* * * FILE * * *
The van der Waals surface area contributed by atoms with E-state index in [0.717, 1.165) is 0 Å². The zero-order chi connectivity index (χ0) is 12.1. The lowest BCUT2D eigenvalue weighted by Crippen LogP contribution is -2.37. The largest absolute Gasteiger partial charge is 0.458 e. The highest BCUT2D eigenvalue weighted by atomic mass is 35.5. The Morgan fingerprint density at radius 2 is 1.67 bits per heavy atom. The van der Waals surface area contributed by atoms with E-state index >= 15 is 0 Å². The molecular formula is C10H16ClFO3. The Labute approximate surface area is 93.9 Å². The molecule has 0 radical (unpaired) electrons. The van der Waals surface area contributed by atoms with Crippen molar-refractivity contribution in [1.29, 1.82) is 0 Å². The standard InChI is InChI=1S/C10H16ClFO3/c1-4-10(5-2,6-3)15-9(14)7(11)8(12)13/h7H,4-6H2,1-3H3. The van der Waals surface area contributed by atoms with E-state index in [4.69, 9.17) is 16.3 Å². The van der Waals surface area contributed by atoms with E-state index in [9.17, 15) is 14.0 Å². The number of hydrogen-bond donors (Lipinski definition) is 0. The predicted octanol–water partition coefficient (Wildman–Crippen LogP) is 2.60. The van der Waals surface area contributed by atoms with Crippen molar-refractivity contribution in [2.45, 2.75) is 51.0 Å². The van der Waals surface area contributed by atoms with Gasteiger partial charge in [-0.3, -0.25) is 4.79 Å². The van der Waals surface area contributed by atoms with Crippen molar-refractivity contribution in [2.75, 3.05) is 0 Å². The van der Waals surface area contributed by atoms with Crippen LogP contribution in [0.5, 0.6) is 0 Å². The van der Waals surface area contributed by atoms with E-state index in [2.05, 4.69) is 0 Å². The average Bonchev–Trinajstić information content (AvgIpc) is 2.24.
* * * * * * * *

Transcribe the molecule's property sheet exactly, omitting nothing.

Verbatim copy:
The van der Waals surface area contributed by atoms with E-state index in [0.717, 1.165) is 0 Å². The zero-order chi connectivity index (χ0) is 12.1. The lowest BCUT2D eigenvalue weighted by Crippen LogP contribution is -2.37. The largest absolute Gasteiger partial charge is 0.458 e. The highest BCUT2D eigenvalue weighted by atomic mass is 35.5. The Morgan fingerprint density at radius 2 is 1.67 bits per heavy atom. The van der Waals surface area contributed by atoms with E-state index >= 15 is 0 Å². The molecular formula is C10H16ClFO3. The Labute approximate surface area is 93.9 Å². The molecule has 0 radical (unpaired) electrons. The van der Waals surface area contributed by atoms with Crippen molar-refractivity contribution in [1.29, 1.82) is 0 Å². The standard InChI is InChI=1S/C10H16ClFO3/c1-4-10(5-2,6-3)15-9(14)7(11)8(12)13/h7H,4-6H2,1-3H3. The van der Waals surface area contributed by atoms with E-state index in [4.69, 9.17) is 16.3 Å². The van der Waals surface area contributed by atoms with E-state index in [9.17, 15) is 14.0 Å². The number of hydrogen-bond donors (Lipinski definition) is 0. The predicted octanol–water partition coefficient (Wildman–Crippen LogP) is 2.60. The van der Waals surface area contributed by atoms with Crippen molar-refractivity contribution in [2.45, 2.75) is 51.0 Å². The van der Waals surface area contributed by atoms with Gasteiger partial charge in [-0.3, -0.25) is 4.79 Å². The van der Waals surface area contributed by atoms with Crippen molar-refractivity contribution in [2.75, 3.05) is 0 Å². The van der Waals surface area contributed by atoms with Crippen LogP contribution in [0.5, 0.6) is 0 Å². The van der Waals surface area contributed by atoms with E-state index in [2.05, 4.69) is 0 Å². The average Bonchev–Trinajstić information content (AvgIpc) is 2.24.